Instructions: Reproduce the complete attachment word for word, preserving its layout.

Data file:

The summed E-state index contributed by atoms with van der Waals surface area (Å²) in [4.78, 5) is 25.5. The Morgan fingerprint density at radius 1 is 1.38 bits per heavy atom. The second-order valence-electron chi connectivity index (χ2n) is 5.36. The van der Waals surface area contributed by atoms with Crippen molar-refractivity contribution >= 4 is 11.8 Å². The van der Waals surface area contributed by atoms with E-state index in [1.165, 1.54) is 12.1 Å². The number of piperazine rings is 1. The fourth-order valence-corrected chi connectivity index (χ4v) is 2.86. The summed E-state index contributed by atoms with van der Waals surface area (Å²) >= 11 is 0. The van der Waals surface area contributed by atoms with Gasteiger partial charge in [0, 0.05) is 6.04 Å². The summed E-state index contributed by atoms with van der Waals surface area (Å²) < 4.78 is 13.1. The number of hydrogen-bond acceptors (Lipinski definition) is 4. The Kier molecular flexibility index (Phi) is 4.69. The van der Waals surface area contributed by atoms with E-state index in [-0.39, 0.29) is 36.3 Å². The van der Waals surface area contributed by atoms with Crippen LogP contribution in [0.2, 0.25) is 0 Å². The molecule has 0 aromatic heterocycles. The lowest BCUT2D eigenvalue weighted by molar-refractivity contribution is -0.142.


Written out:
The summed E-state index contributed by atoms with van der Waals surface area (Å²) in [4.78, 5) is 25.5. The Morgan fingerprint density at radius 1 is 1.38 bits per heavy atom. The second-order valence-electron chi connectivity index (χ2n) is 5.36. The van der Waals surface area contributed by atoms with Crippen molar-refractivity contribution >= 4 is 11.8 Å². The van der Waals surface area contributed by atoms with E-state index in [1.165, 1.54) is 12.1 Å². The number of piperazine rings is 1. The fourth-order valence-corrected chi connectivity index (χ4v) is 2.86. The summed E-state index contributed by atoms with van der Waals surface area (Å²) >= 11 is 0. The van der Waals surface area contributed by atoms with Gasteiger partial charge in [0, 0.05) is 6.04 Å². The summed E-state index contributed by atoms with van der Waals surface area (Å²) < 4.78 is 13.1. The number of hydrogen-bond acceptors (Lipinski definition) is 4. The Kier molecular flexibility index (Phi) is 4.69. The van der Waals surface area contributed by atoms with E-state index in [-0.39, 0.29) is 36.3 Å². The van der Waals surface area contributed by atoms with Crippen LogP contribution in [0.2, 0.25) is 0 Å². The molecule has 0 aromatic heterocycles. The lowest BCUT2D eigenvalue weighted by molar-refractivity contribution is -0.142.